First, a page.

If you're an experienced developer, you're probably using Session object to store information that you need for a particular user-session. As you know, variables that are stored in the Session object are not discarded when the user jumps between pages in the application; instead, these variables persist for the entire user-session. The Web server automatically creates a Session object when a user (who does not already have a session) requests a Web page from the application. The server destroys the Session object when the session expires or is abandoned.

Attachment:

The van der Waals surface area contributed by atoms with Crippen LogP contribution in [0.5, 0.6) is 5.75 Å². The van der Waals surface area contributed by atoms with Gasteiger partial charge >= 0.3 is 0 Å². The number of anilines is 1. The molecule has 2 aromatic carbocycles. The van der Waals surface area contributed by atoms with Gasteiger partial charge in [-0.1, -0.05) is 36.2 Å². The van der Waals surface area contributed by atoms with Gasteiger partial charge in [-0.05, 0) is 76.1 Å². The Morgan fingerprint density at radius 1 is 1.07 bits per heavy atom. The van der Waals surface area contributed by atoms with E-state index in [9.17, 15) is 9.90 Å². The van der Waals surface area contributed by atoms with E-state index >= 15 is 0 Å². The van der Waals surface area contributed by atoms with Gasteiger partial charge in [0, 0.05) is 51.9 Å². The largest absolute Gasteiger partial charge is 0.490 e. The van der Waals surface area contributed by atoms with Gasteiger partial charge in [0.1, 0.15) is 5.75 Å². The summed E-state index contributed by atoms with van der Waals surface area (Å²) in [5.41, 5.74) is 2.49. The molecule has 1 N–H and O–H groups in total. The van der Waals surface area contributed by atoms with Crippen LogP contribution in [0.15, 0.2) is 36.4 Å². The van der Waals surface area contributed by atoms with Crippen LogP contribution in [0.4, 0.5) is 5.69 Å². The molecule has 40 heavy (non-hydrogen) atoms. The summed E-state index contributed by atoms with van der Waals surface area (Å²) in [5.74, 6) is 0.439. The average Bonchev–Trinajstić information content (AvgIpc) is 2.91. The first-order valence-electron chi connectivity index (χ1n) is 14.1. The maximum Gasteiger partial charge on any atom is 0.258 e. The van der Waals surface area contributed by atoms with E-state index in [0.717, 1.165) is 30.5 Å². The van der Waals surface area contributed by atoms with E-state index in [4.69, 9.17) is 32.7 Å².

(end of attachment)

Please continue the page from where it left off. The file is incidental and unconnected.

To avoid this, you can turn off the Session feature; however, you can't turn off the Session feature on a per application basis in IIS 3.0. Turning it off for the entire server is faster but drops a lot of functionality. Instead, be very careful to use the Session object only when you really need to. If you use the Session object at all in your application, be sure to use it as soon as possible, so you can avoid the Session object from being reset. The best solution is to use IIS 4.0, since you can enable the session state on a per-application basis and it can be disabled for specified .asp files.